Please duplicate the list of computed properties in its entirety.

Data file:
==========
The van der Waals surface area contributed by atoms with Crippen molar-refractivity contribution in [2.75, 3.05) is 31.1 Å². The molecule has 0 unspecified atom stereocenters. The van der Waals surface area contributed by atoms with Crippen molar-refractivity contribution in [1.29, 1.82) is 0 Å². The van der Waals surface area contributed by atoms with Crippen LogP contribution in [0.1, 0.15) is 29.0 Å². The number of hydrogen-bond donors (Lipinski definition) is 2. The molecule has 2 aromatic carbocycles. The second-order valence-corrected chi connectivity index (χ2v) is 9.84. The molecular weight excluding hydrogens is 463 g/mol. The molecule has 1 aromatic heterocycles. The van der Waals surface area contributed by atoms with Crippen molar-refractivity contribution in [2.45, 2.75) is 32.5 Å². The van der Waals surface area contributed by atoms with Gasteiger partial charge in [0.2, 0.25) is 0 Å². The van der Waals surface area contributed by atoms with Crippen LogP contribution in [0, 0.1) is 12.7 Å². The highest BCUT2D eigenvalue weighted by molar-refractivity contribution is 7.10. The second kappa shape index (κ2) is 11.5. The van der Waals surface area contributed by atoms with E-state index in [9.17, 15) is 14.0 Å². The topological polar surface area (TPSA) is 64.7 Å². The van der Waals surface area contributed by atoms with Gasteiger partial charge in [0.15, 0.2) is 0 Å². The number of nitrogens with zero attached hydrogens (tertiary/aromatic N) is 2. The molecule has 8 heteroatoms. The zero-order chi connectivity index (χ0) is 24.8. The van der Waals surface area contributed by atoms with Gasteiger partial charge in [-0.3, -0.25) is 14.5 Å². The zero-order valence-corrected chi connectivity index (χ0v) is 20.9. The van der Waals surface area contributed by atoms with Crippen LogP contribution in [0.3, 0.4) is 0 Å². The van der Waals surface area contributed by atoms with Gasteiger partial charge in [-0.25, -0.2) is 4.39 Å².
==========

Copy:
The van der Waals surface area contributed by atoms with Crippen molar-refractivity contribution in [2.75, 3.05) is 31.1 Å². The molecule has 0 unspecified atom stereocenters. The van der Waals surface area contributed by atoms with Crippen molar-refractivity contribution in [1.29, 1.82) is 0 Å². The van der Waals surface area contributed by atoms with Crippen LogP contribution in [0.1, 0.15) is 29.0 Å². The number of hydrogen-bond donors (Lipinski definition) is 2. The molecule has 2 aromatic carbocycles. The second-order valence-corrected chi connectivity index (χ2v) is 9.84. The molecular weight excluding hydrogens is 463 g/mol. The molecule has 1 aromatic heterocycles. The van der Waals surface area contributed by atoms with Crippen molar-refractivity contribution in [2.45, 2.75) is 32.5 Å². The van der Waals surface area contributed by atoms with Gasteiger partial charge in [0.2, 0.25) is 0 Å². The van der Waals surface area contributed by atoms with Crippen LogP contribution in [0, 0.1) is 12.7 Å². The highest BCUT2D eigenvalue weighted by molar-refractivity contribution is 7.10. The second kappa shape index (κ2) is 11.5. The van der Waals surface area contributed by atoms with E-state index in [9.17, 15) is 14.0 Å². The topological polar surface area (TPSA) is 64.7 Å². The van der Waals surface area contributed by atoms with Gasteiger partial charge in [0.15, 0.2) is 0 Å². The number of nitrogens with zero attached hydrogens (tertiary/aromatic N) is 2. The molecule has 8 heteroatoms. The zero-order chi connectivity index (χ0) is 24.8. The van der Waals surface area contributed by atoms with Gasteiger partial charge in [-0.3, -0.25) is 14.5 Å². The zero-order valence-corrected chi connectivity index (χ0v) is 20.9. The van der Waals surface area contributed by atoms with Crippen LogP contribution in [0.3, 0.4) is 0 Å². The van der Waals surface area contributed by atoms with Gasteiger partial charge in [-0.25, -0.2) is 4.39 Å².